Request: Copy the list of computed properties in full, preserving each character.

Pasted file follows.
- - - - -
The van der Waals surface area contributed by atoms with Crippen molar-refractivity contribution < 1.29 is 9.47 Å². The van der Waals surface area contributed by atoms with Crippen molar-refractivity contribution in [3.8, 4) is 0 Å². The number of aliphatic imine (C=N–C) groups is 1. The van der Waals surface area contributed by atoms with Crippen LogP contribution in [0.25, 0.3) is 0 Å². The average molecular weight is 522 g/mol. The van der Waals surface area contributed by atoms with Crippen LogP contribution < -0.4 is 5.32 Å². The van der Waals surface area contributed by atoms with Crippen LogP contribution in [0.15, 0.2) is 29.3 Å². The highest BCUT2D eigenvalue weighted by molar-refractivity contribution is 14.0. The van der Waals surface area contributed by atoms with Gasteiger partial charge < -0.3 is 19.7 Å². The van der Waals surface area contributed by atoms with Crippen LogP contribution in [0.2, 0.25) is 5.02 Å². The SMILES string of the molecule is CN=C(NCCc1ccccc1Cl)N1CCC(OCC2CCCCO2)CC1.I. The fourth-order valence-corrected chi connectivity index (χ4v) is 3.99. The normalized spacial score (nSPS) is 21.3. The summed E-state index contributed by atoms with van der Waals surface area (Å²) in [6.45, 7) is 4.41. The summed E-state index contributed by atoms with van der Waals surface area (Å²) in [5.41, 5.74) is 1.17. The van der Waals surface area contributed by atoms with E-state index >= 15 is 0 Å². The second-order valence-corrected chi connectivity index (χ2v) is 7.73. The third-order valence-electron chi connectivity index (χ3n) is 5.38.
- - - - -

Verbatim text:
The van der Waals surface area contributed by atoms with Crippen molar-refractivity contribution < 1.29 is 9.47 Å². The van der Waals surface area contributed by atoms with Crippen molar-refractivity contribution in [3.8, 4) is 0 Å². The number of aliphatic imine (C=N–C) groups is 1. The van der Waals surface area contributed by atoms with Crippen LogP contribution in [0.25, 0.3) is 0 Å². The average molecular weight is 522 g/mol. The van der Waals surface area contributed by atoms with Crippen LogP contribution < -0.4 is 5.32 Å². The van der Waals surface area contributed by atoms with Crippen LogP contribution in [0.15, 0.2) is 29.3 Å². The highest BCUT2D eigenvalue weighted by molar-refractivity contribution is 14.0. The van der Waals surface area contributed by atoms with Gasteiger partial charge < -0.3 is 19.7 Å². The van der Waals surface area contributed by atoms with Crippen LogP contribution in [0.2, 0.25) is 5.02 Å². The SMILES string of the molecule is CN=C(NCCc1ccccc1Cl)N1CCC(OCC2CCCCO2)CC1.I. The fourth-order valence-corrected chi connectivity index (χ4v) is 3.99. The normalized spacial score (nSPS) is 21.3. The summed E-state index contributed by atoms with van der Waals surface area (Å²) in [6.45, 7) is 4.41. The summed E-state index contributed by atoms with van der Waals surface area (Å²) in [5.41, 5.74) is 1.17. The van der Waals surface area contributed by atoms with E-state index >= 15 is 0 Å². The second-order valence-corrected chi connectivity index (χ2v) is 7.73. The third-order valence-electron chi connectivity index (χ3n) is 5.38.